Chemical composition of steel alloys.

Hi there,
I'm interested in the make-up of steel alloys, but find the
representations of different grades of steel confusing.
I want to know as it's just bugging me, and I want to get it out of my
system.
Could somebody please tell me what the following means, as I can't
find seem to find an explanation (must be typing in the question
incorrectly).
I'm interested in the numbers at the beginning and end of the
following compsitions:
23MnNiCrMo5-2 (chemical formula for chain steel, obtained from
Saarstahl website)
36MnVS4 (material used in the manufacture of crankshafts?)
Any help would be greatly appreciated, and thanks in advance.
C Mach.
Reply to
chiphu.mach
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Aren't there any metallurgy textbooks available, where steel designations according to EN 10027 are explained? It's basically a 16-year-old standard.
You might look for "Stahlschlüssel" or "Key-to-Steels" in a technical library.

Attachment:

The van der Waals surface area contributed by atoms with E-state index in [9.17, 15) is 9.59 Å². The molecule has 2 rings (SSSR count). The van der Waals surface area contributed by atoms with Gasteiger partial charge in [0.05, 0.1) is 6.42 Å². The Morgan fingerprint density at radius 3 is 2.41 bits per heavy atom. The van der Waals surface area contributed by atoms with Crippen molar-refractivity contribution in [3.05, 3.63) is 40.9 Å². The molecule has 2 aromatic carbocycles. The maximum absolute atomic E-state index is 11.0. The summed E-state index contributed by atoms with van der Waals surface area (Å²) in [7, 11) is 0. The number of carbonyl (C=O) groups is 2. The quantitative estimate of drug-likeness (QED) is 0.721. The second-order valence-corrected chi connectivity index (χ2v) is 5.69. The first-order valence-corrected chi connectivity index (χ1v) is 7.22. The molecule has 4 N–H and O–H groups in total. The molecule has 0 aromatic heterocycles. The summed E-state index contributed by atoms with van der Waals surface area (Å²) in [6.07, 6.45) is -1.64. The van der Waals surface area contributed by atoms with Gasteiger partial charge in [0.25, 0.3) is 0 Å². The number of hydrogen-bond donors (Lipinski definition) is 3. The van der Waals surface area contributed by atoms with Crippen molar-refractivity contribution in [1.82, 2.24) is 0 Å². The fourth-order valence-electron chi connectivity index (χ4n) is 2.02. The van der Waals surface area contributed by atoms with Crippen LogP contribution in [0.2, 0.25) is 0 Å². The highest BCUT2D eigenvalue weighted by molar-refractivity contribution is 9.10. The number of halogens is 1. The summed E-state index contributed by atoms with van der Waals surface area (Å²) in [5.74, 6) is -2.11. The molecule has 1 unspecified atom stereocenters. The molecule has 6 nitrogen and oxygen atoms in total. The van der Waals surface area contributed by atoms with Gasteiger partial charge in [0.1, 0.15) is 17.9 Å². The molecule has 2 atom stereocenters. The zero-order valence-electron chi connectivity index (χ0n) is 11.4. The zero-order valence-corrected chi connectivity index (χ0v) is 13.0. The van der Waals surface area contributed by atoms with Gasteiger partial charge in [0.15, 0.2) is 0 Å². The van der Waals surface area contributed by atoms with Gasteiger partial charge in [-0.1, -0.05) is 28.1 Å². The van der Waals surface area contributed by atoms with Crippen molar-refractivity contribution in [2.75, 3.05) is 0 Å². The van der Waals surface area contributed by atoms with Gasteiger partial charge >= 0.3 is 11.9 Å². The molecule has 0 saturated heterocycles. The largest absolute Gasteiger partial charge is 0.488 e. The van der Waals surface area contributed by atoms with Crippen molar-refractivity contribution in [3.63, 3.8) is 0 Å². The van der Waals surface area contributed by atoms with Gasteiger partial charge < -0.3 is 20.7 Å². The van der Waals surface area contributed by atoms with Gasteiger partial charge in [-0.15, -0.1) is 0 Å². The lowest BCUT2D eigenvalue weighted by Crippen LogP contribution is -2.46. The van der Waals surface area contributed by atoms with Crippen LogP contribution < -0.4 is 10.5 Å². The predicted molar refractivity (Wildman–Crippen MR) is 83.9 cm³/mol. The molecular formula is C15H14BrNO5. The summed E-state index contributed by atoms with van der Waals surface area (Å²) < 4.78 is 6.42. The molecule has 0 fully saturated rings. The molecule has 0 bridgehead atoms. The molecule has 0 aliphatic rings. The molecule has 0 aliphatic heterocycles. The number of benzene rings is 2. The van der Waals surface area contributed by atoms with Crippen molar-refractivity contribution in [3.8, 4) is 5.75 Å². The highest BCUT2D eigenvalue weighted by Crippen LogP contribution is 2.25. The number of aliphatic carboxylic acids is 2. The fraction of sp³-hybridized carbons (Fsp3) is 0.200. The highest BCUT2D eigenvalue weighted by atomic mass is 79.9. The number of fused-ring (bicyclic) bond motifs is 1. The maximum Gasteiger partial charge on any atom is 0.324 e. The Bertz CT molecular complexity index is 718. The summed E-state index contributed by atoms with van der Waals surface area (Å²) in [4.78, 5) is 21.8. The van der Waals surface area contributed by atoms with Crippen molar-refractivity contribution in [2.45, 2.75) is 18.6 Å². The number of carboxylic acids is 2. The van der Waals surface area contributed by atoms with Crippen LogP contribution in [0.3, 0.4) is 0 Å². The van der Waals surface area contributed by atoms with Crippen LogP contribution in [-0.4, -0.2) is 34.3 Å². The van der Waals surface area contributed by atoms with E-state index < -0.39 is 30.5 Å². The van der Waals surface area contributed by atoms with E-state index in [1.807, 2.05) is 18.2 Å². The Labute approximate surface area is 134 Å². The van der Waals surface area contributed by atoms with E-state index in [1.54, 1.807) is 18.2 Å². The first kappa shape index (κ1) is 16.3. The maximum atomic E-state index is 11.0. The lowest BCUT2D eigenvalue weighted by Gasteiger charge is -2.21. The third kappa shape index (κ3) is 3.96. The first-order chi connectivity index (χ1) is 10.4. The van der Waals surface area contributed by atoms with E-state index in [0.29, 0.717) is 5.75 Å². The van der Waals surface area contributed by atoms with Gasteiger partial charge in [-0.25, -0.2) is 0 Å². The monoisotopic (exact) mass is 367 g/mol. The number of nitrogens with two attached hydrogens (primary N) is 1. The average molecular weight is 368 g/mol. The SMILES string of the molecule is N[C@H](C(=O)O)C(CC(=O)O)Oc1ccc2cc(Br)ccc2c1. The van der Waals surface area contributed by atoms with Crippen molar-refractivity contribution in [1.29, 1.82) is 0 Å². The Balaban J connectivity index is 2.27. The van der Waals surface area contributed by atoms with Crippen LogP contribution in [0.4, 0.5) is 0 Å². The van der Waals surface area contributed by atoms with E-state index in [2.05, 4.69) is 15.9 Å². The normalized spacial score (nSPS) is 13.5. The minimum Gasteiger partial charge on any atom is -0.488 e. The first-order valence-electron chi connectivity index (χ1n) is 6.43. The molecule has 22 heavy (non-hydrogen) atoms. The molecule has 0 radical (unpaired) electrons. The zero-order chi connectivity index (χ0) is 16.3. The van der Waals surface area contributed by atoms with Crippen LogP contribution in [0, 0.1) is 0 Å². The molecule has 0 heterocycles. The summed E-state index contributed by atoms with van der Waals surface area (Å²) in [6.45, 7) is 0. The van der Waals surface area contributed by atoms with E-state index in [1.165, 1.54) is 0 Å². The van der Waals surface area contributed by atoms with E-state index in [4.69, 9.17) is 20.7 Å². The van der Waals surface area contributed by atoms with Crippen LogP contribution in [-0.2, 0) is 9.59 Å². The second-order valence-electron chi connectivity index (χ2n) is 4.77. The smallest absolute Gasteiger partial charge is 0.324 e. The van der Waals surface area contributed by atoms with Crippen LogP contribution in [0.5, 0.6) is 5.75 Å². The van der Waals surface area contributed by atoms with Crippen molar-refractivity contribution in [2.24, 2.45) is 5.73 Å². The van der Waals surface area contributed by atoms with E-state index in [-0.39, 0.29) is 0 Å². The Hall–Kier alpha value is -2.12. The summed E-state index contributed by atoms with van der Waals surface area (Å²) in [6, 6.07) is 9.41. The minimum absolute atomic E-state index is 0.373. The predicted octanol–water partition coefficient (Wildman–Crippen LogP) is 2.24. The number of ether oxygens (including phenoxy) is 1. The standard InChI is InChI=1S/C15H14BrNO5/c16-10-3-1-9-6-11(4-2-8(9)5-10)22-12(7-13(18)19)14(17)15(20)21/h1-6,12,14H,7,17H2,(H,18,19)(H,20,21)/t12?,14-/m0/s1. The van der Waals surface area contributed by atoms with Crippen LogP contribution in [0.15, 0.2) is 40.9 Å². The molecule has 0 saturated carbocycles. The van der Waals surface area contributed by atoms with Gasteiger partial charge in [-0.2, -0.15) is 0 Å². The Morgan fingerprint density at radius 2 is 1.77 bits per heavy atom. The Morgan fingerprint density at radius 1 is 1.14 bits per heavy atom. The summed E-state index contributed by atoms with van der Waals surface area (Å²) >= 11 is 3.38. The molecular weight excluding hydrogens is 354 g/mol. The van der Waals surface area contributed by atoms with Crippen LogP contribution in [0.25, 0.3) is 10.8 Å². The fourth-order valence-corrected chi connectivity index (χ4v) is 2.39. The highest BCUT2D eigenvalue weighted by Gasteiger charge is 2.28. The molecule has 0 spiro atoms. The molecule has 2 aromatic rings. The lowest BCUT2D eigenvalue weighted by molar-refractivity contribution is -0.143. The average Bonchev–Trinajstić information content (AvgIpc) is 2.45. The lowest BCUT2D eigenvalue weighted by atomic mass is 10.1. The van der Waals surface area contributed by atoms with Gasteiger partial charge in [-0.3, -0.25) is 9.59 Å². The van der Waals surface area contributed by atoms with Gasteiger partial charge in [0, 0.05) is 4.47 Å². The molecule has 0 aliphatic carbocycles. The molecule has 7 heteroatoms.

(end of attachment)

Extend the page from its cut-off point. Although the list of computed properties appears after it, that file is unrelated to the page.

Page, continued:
In detail:
23 => 0.23% C (nominally) 5 => 1.25% Ni 2 => 0.5% Cr 36 => 0.36% C 4 = 1% Mn
HTH
Michael Dahms
Reply to
Michael Dahms
Hi Michael,
Greetings from England, and thank-you for your response.
Forgive me if I'm stating the obvious, but for the explanation of 36MnVS4, it's >0.36% carbon and 1% manganese; would the 4 (1%) also apply to the vanadium and sulphur (VS) content as well?
Regards,
C Mach
Reply to
interested in all things mechanical
^wrong, it's approximaltely 0.36%
From the designation, we just know that there is less V than Mn and less S than V.
Michael Dahms
Reply to
Michael Dahms
X-No-Archive: Yes Michael! Gadu-Gadu nr 6736028 Du bist in mein Gedanken und Tr=E4umen Deine Zenia!
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